It's very hard to win a golf tournament, whether it's your first or your 97th.
For the record, the two main tournaments Sunday were won by Robert Rock and Brandt Snedeker. They'll be more remembered, if at all, for the men who didn't win: Tiger Woods in Abu Dhabi and Kyle Stanley at Torrey Pines.
Woods entered the final round tied for the lead with Rock, a 34-year-old Englishman with 24 top-10 finishes in 229 events on the European Tour. Ten years ago, Rock was the pro at a driving range, while Woods had already completed the career Grand Slam.
The phrase all week was "He's back!" Woods was striking the ball well - he made 17 of 18 greens in regulation in Thursday's opening round - and putting better as the tournament progressed.
But playing well enough to win over four rounds is very different from doing it for three, particularly when you're trying to ingrain the new habits of an altered swing. Sunday is unlike the other days, with anxiety and adrenaline combining to undermine a player's rhythm and touch.
Woods hit just two fairways all day, only six greens in regulation. Playing with his co-leader, he made two early bogeys and fell three shots behind. When Rock faltered and Tiger seemed ready to charge, with a birdie on the ninth to pull within one, he immediately handed back a stroke with a 6 on the par-5 10th.
He can say all he wants that he's "close," but there is no close in golf.
Every poor shot sows doubt, when the brain and body need calm and confidence. Young Tiger Woods missed a lot of drives, but he never missed an important putt. He didn't know he could miss.
He knows now. And that transmits pressure all through the bag.
His putter let him down Thursday, when he hit those 17 greens and made just two birdies. His Sunday failure, when a journeyman looked him in the eye and outplayed him, is just one more reminder that he's no longer the supremely mentally tough, transcendent golfer he used to be.
For Kyle Stanley, the lesson is different.
The 24-year-old opened the Farmers Insurance Open with a 62 on the North Course at Torrey Pines, followed with a pair of 68s on the more formidable South and took a five-shot lead into the final round.
It was just his second serious chance for victory, in his second season on the PGA Tour. In 2011, he trailed Steve Stricker by five shots with nine to play at the John Deere Classic. Stanley birdied five of the next six holes to take the lead, only to lose when he bogeyed 18 and Stricker made a 25-foot putt from off the green for the winning birdie.
On Sunday, Stanley was 21 under at the turn, seven ahead of Snedeker. He stood on the final tee with his lead down to three, a safe-looking margin with an easily reachable par-5 to play.
His drive found the intermediate rough. With 236 yards to the hole, he laid up short of the pond in front of the green, leaving himself a three-quarter sand wedge to the pin. The ball landed on the slope past the pin, but with too much spin. It zipped past the hole, rolled off the green, seemed to pause twice on the front slope, then continued down into the drink.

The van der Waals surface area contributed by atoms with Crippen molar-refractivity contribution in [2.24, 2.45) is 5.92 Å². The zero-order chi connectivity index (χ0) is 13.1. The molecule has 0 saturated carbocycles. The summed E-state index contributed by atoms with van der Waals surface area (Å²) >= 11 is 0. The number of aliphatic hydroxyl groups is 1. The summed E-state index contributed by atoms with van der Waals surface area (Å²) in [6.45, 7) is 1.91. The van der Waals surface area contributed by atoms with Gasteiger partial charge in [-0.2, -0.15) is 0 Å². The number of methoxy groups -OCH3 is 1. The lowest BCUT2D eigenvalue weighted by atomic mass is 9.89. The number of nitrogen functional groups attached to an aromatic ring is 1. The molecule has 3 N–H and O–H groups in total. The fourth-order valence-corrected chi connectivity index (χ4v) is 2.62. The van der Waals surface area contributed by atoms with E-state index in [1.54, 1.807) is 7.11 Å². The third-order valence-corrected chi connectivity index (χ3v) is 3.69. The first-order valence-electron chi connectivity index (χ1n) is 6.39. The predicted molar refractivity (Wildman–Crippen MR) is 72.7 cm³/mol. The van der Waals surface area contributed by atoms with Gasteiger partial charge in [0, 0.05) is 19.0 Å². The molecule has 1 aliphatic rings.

Now hitting his fifth shot, he made the safety-first play he should have on the previous swing, leaving it 40 feet above the hole. His first putt was too careful, stopping 4 feet short. On his left-breaking downhiller for the win, he barely grazed the edge of the hole, winding up with a triple-bogey 8 and a shocking tie for the lead.
In the playoff, beginning on 18, Snedeker again hit a third-shot wedge close. This time Stanley went long on his second but chipped to 3 feet, and both made their birdie putts. On the second playoff hole, the two left themselves 5-footers for par. Snedeker made his, but then Stanley pushed his to the right to complete his implosion.
It was one of the worst final-hole collapses in PGA Tour history, mostly the result of a single shot that had a little too much spin. He said all the right things afterward: "I know I'll be back. I'm not worried about that. ... I just need to be patient. One of my goals coming into this year was to just keep putting myself in position, and I'll do that."
He can take comfort from the example of Robert Garrigus, who gave away the St. Jude Classic in 2010 with an equally bad triple-bogey on the last hole, dropping into a playoff from which he was quickly eliminated. Five months later, he won his first tour event, the Children's Miracle Network Classic at Walt Disney World.
It was Snedeker's third tour victory, one that required him to shoot the day's low round, wait around in the unlikely event of a playoff, refocus once the playoff became a reality, birdie 18 twice and make a key par putt on the second sudden-death hole.
It's very hard to win a golf tournament, even when somebody hands you one.